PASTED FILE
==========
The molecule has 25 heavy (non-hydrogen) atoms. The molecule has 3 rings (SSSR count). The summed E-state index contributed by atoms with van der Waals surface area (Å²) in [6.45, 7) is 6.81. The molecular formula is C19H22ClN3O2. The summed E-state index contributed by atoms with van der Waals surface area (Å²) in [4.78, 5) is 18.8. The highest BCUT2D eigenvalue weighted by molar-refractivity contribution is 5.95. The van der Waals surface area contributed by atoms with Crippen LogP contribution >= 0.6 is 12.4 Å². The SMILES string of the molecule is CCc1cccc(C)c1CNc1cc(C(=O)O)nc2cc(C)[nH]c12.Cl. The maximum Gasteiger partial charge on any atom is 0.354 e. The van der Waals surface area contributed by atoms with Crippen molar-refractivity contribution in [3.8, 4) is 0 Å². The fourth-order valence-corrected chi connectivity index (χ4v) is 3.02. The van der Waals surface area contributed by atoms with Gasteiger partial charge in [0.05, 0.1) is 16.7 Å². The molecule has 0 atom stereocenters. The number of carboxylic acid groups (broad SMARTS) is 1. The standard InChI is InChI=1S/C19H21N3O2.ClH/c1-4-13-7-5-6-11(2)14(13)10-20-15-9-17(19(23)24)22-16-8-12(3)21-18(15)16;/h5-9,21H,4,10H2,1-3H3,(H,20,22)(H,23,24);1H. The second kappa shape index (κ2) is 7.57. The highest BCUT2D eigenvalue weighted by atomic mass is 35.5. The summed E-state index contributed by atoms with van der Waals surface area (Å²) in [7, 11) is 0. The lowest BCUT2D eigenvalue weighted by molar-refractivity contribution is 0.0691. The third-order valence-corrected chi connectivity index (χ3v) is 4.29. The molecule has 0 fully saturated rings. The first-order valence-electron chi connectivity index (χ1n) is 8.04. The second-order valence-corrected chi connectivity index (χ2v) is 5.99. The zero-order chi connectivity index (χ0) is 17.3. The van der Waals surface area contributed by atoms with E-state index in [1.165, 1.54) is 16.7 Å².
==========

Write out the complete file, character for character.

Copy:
The molecule has 25 heavy (non-hydrogen) atoms. The molecule has 3 rings (SSSR count). The summed E-state index contributed by atoms with van der Waals surface area (Å²) in [6.45, 7) is 6.81. The molecular formula is C19H22ClN3O2. The summed E-state index contributed by atoms with van der Waals surface area (Å²) in [4.78, 5) is 18.8. The highest BCUT2D eigenvalue weighted by molar-refractivity contribution is 5.95. The van der Waals surface area contributed by atoms with Crippen LogP contribution >= 0.6 is 12.4 Å². The SMILES string of the molecule is CCc1cccc(C)c1CNc1cc(C(=O)O)nc2cc(C)[nH]c12.Cl. The maximum Gasteiger partial charge on any atom is 0.354 e. The van der Waals surface area contributed by atoms with Crippen molar-refractivity contribution in [3.8, 4) is 0 Å². The fourth-order valence-corrected chi connectivity index (χ4v) is 3.02. The van der Waals surface area contributed by atoms with Gasteiger partial charge in [0.05, 0.1) is 16.7 Å². The molecule has 0 atom stereocenters. The number of carboxylic acid groups (broad SMARTS) is 1. The standard InChI is InChI=1S/C19H21N3O2.ClH/c1-4-13-7-5-6-11(2)14(13)10-20-15-9-17(19(23)24)22-16-8-12(3)21-18(15)16;/h5-9,21H,4,10H2,1-3H3,(H,20,22)(H,23,24);1H. The second kappa shape index (κ2) is 7.57. The highest BCUT2D eigenvalue weighted by atomic mass is 35.5. The summed E-state index contributed by atoms with van der Waals surface area (Å²) in [7, 11) is 0. The lowest BCUT2D eigenvalue weighted by molar-refractivity contribution is 0.0691. The third-order valence-corrected chi connectivity index (χ3v) is 4.29. The molecule has 0 fully saturated rings. The first-order valence-electron chi connectivity index (χ1n) is 8.04. The second-order valence-corrected chi connectivity index (χ2v) is 5.99. The zero-order chi connectivity index (χ0) is 17.3. The van der Waals surface area contributed by atoms with E-state index in [1.165, 1.54) is 16.7 Å².